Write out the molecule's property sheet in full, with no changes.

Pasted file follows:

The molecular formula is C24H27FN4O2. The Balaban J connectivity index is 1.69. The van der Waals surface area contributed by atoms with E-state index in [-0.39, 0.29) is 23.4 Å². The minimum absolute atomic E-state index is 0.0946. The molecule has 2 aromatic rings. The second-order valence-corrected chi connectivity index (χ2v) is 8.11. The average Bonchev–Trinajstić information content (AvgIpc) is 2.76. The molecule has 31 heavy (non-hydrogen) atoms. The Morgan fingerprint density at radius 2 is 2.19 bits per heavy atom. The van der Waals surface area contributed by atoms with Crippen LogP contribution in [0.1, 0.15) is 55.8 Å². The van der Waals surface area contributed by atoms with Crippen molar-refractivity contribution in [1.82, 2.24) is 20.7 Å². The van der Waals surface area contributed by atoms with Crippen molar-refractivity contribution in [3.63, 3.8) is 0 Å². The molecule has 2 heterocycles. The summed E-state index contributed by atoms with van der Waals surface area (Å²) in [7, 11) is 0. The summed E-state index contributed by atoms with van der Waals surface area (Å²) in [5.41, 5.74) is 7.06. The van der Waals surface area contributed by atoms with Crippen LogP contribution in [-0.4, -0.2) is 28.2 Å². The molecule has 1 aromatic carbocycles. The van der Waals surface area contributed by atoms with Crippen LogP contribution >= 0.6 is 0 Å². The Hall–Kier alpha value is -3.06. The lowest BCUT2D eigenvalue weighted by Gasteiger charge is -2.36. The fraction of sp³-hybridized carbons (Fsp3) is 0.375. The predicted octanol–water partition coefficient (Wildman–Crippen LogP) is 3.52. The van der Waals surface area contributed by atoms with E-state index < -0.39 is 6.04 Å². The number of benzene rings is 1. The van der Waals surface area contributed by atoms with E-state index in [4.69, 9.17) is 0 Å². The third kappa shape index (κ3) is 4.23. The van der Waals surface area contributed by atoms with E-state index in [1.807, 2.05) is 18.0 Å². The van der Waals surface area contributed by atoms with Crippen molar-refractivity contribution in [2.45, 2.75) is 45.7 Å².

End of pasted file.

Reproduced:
The molecular formula is C24H27FN4O2. The Balaban J connectivity index is 1.69. The van der Waals surface area contributed by atoms with E-state index in [-0.39, 0.29) is 23.4 Å². The minimum absolute atomic E-state index is 0.0946. The molecule has 2 aromatic rings. The second-order valence-corrected chi connectivity index (χ2v) is 8.11. The average Bonchev–Trinajstić information content (AvgIpc) is 2.76. The molecule has 31 heavy (non-hydrogen) atoms. The Morgan fingerprint density at radius 2 is 2.19 bits per heavy atom. The van der Waals surface area contributed by atoms with Crippen LogP contribution in [0.1, 0.15) is 55.8 Å². The van der Waals surface area contributed by atoms with Crippen molar-refractivity contribution in [1.82, 2.24) is 20.7 Å². The van der Waals surface area contributed by atoms with Crippen molar-refractivity contribution in [3.63, 3.8) is 0 Å². The molecule has 2 heterocycles. The summed E-state index contributed by atoms with van der Waals surface area (Å²) in [7, 11) is 0. The summed E-state index contributed by atoms with van der Waals surface area (Å²) in [5.41, 5.74) is 7.06. The van der Waals surface area contributed by atoms with Crippen LogP contribution in [-0.4, -0.2) is 28.2 Å². The molecule has 1 aromatic carbocycles. The van der Waals surface area contributed by atoms with Crippen LogP contribution >= 0.6 is 0 Å². The Hall–Kier alpha value is -3.06. The lowest BCUT2D eigenvalue weighted by Gasteiger charge is -2.36. The fraction of sp³-hybridized carbons (Fsp3) is 0.375. The predicted octanol–water partition coefficient (Wildman–Crippen LogP) is 3.52. The van der Waals surface area contributed by atoms with E-state index < -0.39 is 6.04 Å². The number of benzene rings is 1. The van der Waals surface area contributed by atoms with E-state index in [4.69, 9.17) is 0 Å². The third kappa shape index (κ3) is 4.23. The van der Waals surface area contributed by atoms with E-state index in [1.807, 2.05) is 18.0 Å². The van der Waals surface area contributed by atoms with Crippen molar-refractivity contribution in [2.45, 2.75) is 45.7 Å².